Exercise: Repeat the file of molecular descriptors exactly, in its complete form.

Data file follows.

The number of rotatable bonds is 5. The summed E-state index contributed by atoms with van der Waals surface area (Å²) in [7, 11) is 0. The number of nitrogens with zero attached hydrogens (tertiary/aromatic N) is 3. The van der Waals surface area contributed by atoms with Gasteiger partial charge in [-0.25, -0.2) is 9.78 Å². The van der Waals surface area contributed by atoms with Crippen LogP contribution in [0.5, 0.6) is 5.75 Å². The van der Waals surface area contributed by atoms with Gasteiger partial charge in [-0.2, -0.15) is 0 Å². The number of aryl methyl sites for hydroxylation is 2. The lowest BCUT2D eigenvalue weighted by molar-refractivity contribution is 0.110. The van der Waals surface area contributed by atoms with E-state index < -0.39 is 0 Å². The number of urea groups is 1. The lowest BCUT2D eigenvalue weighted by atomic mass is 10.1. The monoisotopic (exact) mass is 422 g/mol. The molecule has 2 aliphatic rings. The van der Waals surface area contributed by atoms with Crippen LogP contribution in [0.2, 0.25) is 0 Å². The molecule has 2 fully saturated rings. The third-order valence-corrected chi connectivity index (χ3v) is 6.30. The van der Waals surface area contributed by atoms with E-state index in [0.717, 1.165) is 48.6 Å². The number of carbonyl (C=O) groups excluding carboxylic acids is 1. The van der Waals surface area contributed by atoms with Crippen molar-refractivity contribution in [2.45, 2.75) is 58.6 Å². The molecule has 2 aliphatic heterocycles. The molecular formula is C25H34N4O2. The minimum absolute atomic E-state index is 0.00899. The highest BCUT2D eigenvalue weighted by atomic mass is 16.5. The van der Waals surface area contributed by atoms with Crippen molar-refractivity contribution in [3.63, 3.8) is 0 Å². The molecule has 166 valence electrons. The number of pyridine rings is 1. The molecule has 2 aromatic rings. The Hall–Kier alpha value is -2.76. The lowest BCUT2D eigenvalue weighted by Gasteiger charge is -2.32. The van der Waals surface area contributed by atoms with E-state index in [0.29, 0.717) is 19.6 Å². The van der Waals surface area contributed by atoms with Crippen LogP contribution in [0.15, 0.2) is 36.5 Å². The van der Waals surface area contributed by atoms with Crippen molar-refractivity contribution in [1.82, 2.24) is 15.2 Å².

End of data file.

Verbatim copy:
The number of rotatable bonds is 5. The summed E-state index contributed by atoms with van der Waals surface area (Å²) in [7, 11) is 0. The number of nitrogens with zero attached hydrogens (tertiary/aromatic N) is 3. The van der Waals surface area contributed by atoms with Gasteiger partial charge in [-0.25, -0.2) is 9.78 Å². The van der Waals surface area contributed by atoms with Crippen LogP contribution in [0.5, 0.6) is 5.75 Å². The van der Waals surface area contributed by atoms with Gasteiger partial charge in [-0.2, -0.15) is 0 Å². The number of aryl methyl sites for hydroxylation is 2. The lowest BCUT2D eigenvalue weighted by molar-refractivity contribution is 0.110. The van der Waals surface area contributed by atoms with E-state index < -0.39 is 0 Å². The number of urea groups is 1. The lowest BCUT2D eigenvalue weighted by atomic mass is 10.1. The monoisotopic (exact) mass is 422 g/mol. The molecule has 2 aliphatic rings. The van der Waals surface area contributed by atoms with Crippen LogP contribution in [0.2, 0.25) is 0 Å². The molecule has 2 fully saturated rings. The third-order valence-corrected chi connectivity index (χ3v) is 6.30. The van der Waals surface area contributed by atoms with E-state index in [0.717, 1.165) is 48.6 Å². The number of carbonyl (C=O) groups excluding carboxylic acids is 1. The van der Waals surface area contributed by atoms with Crippen molar-refractivity contribution in [2.45, 2.75) is 58.6 Å². The molecule has 2 aliphatic heterocycles. The molecular formula is C25H34N4O2. The minimum absolute atomic E-state index is 0.00899. The highest BCUT2D eigenvalue weighted by atomic mass is 16.5. The van der Waals surface area contributed by atoms with Crippen molar-refractivity contribution in [3.63, 3.8) is 0 Å². The molecule has 166 valence electrons. The number of pyridine rings is 1. The molecule has 2 aromatic rings. The Hall–Kier alpha value is -2.76. The lowest BCUT2D eigenvalue weighted by Gasteiger charge is -2.32. The van der Waals surface area contributed by atoms with E-state index in [0.29, 0.717) is 19.6 Å². The van der Waals surface area contributed by atoms with Crippen LogP contribution in [0.15, 0.2) is 36.5 Å². The van der Waals surface area contributed by atoms with Crippen molar-refractivity contribution in [1.82, 2.24) is 15.2 Å².